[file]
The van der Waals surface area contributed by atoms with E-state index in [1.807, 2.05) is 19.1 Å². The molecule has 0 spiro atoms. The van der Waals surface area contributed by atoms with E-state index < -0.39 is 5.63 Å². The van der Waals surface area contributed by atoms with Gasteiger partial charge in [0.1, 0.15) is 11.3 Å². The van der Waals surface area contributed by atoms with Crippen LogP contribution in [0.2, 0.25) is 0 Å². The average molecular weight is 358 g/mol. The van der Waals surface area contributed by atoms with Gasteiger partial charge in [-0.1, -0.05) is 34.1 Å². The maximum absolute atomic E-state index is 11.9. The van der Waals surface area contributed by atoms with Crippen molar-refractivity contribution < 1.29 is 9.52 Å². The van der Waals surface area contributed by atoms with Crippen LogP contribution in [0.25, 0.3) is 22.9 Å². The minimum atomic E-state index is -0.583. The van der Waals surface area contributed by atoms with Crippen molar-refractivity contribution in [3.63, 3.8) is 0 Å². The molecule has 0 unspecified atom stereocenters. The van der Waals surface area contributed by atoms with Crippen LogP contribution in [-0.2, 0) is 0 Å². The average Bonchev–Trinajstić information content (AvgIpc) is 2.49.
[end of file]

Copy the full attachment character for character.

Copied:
The van der Waals surface area contributed by atoms with E-state index in [1.807, 2.05) is 19.1 Å². The molecule has 0 spiro atoms. The van der Waals surface area contributed by atoms with E-state index < -0.39 is 5.63 Å². The van der Waals surface area contributed by atoms with Gasteiger partial charge in [0.1, 0.15) is 11.3 Å². The van der Waals surface area contributed by atoms with Crippen LogP contribution in [0.2, 0.25) is 0 Å². The average molecular weight is 358 g/mol. The van der Waals surface area contributed by atoms with Gasteiger partial charge in [-0.1, -0.05) is 34.1 Å². The maximum absolute atomic E-state index is 11.9. The van der Waals surface area contributed by atoms with Crippen molar-refractivity contribution < 1.29 is 9.52 Å². The van der Waals surface area contributed by atoms with Crippen LogP contribution in [0.25, 0.3) is 22.9 Å². The minimum atomic E-state index is -0.583. The van der Waals surface area contributed by atoms with Crippen molar-refractivity contribution in [3.63, 3.8) is 0 Å². The molecule has 0 unspecified atom stereocenters. The van der Waals surface area contributed by atoms with Crippen LogP contribution in [-0.2, 0) is 0 Å². The average Bonchev–Trinajstić information content (AvgIpc) is 2.49.